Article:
South Pacific, Richard Rodgers & Oscar Hammerstein II's fourth musical, was their second most successful in terms of the run achieved by the 1949 original production on Broadway, behind only their first show, Oklahoma!, which at the time meant it was also the second-longest running musical in Broadway history. But South Pacific did even better in secondary media. Its original cast album still holds the record for the longest stay at number one in the history of the Billboard magazine album chart, 69 weeks; the movie version, released in 1958, was the highest grossing film of the year; and the original soundtrack album, though it topped the Billboard chart for a mere 31 weeks(!), was probably the best-selling LP of the second half of the 1950s. The success of the film and soundtrack notwithstanding, the movie version did not show off the work to its greatest advantage, what with the peculiar color filters that marred the cinematography and the extensive dubbing of the lead performers. So, a new television production is more than welcome. Unfortunately, casting choices and musical revisions prevent this new soundtrack from excelling. A raft of new arrangers has been brought in to replace Robert Russell Bennett's original orchestrations, a decision that only makes sense when you consider that the cast has been filled with a group of modest vocal talents who couldn't possibly have hit the notes Bennett set for the original cast. Of particular note is Rade Sherbedgia in the male lead, Emile de Becque, a part written for opera bass-baritone Ezio Pinza that features such songs as "Some Enchanted Evening" and "This Nearly Was Mine." Sherbedgia is a conversational tenor, and the songs have been re-orchestrated for his limited abilities. This throws out the main musical structure of the show, the dichotomy between de Becque's opera-like arias and female lead Nellie Forbush's more pop-sounding songs, which echoes the differences in their backgrounds. That dichotomy is, of course, the major theme of South Pacific, and by homogenizing the score the arrangers have missed this point. Harry Connick, Jr., as second male lead Lt. Joseph Cable, turns in his usual Frank Sinatra Jr. imitation. By far the best of the lot is Glenn Close, although, at 53, she's a bit long in the tooth to be playing Nellie Forbush. You can always see the wheels turning in a Close performance, and she is as actorly here as ever, but much of the time she seems to be channeling Mary Martin, the original Nellie, and that's not a bad thing. In the end, South Pacific survives its 2001 television treatment, but anyone wanting to hear what the score should sound like still must be directed back to the original Broadway cast album.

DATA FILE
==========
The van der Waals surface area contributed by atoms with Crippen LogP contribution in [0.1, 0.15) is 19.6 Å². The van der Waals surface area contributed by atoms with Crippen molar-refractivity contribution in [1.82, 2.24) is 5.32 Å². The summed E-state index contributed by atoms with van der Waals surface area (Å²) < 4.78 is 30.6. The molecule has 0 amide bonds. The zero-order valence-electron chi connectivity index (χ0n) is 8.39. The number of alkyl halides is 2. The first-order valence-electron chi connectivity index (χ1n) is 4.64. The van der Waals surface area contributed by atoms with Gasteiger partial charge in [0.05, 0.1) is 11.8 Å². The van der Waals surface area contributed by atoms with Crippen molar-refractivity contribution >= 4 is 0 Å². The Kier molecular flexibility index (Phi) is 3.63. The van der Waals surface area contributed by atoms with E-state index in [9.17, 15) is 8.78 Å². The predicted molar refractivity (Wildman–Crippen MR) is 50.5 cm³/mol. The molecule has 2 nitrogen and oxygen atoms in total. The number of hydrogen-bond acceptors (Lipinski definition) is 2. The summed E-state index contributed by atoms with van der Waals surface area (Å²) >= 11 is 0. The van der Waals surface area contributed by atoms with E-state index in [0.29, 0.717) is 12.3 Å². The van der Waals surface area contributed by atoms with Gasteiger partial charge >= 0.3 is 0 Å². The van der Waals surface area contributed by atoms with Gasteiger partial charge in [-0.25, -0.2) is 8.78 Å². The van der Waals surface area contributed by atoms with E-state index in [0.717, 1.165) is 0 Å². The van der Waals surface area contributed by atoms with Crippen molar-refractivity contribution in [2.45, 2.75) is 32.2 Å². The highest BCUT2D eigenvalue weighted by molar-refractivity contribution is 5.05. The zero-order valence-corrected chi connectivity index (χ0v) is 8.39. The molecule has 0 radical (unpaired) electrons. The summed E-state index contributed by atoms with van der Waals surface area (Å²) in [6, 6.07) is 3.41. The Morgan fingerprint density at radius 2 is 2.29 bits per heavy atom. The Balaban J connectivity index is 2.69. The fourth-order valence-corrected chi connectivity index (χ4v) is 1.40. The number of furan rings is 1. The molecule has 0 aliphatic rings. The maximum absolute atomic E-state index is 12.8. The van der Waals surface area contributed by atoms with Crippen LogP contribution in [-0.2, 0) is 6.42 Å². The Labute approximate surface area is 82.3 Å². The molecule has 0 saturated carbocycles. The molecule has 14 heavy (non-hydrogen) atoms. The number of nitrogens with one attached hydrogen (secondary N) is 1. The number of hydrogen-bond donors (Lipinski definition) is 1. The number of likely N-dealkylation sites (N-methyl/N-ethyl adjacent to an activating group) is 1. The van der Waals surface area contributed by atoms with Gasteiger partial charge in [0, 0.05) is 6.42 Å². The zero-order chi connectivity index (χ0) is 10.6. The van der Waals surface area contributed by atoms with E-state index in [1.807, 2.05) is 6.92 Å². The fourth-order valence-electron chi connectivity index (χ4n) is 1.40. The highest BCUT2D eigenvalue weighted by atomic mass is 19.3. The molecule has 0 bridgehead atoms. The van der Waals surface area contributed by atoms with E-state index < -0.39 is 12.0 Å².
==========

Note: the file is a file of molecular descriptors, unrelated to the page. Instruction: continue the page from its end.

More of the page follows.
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AllMusic Review by William Ruhlmann
|South Pacific, musical|